Tag Heuer's Carrera: the pioneer of cutting-edge sports watches

TAG Heuer began with "Heuer"

TAG Heuer, which has become synonymous with sports watches today, originally started out with the name Heuer. In 1860, Edouard Heuer, aged 20, decided to make accurate and reliable wristwatches and opened his first workshop in Saint-Imier in the Swiss Jura region. He subsequently obtained patents for a succession of inventions, including the crown winding in 1869, the oscillating gear used in chronographs in 1886, the waterproof case in 1895, and the barometer in 1908, and won silver medals at the 1883 Amsterdam International Exposition and the 1889 Paris International Exposition.

In 1888, his son Jules-Edouard, Charles-Auguste who had worked with him in the UK in 1891, and his daughter Louise-Honorine took over the business, and the company expanded into London in 1876 and the US in 1910. Two years later, in 1912, the "Heuer" logo was first used on watches.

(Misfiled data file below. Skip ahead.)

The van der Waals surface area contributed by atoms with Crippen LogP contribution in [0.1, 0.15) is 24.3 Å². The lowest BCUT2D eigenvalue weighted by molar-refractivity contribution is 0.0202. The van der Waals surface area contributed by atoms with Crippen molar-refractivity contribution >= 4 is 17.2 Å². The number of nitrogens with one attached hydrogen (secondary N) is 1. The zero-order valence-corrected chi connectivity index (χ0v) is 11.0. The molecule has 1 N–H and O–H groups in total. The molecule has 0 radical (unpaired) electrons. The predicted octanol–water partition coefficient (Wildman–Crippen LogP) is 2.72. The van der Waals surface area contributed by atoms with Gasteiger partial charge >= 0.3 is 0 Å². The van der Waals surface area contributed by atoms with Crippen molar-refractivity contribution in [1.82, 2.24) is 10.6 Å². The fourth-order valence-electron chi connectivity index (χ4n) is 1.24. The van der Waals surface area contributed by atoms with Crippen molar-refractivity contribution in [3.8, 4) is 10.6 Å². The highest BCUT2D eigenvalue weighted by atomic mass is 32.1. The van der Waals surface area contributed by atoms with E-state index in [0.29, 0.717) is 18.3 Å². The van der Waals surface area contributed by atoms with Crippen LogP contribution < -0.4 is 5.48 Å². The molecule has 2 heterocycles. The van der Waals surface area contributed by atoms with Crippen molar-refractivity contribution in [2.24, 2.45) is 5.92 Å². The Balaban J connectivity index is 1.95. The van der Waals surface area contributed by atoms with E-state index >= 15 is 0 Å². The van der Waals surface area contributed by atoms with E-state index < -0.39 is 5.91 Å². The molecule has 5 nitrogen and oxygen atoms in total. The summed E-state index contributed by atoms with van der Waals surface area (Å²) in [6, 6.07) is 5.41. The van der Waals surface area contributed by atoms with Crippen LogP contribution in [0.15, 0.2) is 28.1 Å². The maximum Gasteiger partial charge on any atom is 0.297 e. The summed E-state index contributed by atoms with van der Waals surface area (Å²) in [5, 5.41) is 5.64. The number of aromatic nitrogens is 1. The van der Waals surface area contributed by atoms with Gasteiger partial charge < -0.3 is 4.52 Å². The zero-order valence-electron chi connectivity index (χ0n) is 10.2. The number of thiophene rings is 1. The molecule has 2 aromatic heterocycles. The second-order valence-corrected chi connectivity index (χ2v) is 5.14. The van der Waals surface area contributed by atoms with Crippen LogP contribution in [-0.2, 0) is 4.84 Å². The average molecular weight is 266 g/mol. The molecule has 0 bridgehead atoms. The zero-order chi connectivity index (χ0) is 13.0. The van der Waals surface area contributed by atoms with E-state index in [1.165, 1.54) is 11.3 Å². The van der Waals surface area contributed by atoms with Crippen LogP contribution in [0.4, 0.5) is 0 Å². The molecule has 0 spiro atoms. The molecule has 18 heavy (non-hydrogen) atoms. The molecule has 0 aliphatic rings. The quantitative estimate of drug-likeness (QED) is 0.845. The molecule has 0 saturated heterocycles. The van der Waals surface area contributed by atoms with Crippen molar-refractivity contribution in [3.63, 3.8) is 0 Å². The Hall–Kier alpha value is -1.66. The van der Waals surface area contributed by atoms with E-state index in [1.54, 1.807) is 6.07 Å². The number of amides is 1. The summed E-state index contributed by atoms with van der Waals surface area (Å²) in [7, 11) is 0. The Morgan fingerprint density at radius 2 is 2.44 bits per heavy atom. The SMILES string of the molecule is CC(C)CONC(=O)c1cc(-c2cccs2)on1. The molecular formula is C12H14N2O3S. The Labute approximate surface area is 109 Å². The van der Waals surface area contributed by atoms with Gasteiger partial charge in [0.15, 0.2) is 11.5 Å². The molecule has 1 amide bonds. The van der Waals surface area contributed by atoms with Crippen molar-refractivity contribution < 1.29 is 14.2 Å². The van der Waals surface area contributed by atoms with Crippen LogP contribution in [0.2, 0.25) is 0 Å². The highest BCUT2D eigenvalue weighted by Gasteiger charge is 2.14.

In addition to producing women's watches, Heuer also distinguished itself from other companies in the field of accurate time measurement. In 1914, it unveiled its first chronograph wristwatch, which was a pocket watch with a leather strap hanging from it. In 1916, it succeeded in developing the "Semikrograph," which could measure to 1/50th of a second, and served as the official timekeeper for the Olympic Games held in Antwerp in 1920, Paris in 1924, and Amsterdam in 1928.

In 1933, Heuer developed the Autavia, a dashboard tool that could be installed in automobiles, and established strong ties with the automotive industry. In 1939, Heuer released a waterproof chronograph watch, in 1950 the Mareograph with a regatta dial, in 1957 the Ring Master with a stopwatch function that could be clipped by changing the inner bezel with various scales, and in the following year, in 1958, the Rally Master, which combined the Monte Carlo chronograph and Master Time chronographs, among other vintage TAG Heuer watches that are still highly regarded today.
In addition, the "Sebring", which added a split-second in 1960, and the "Film-Master", which made its way to Hollywood in the United States, were widely used as measurement tools in the film scene by famous film directors in the 1960s and 1970s.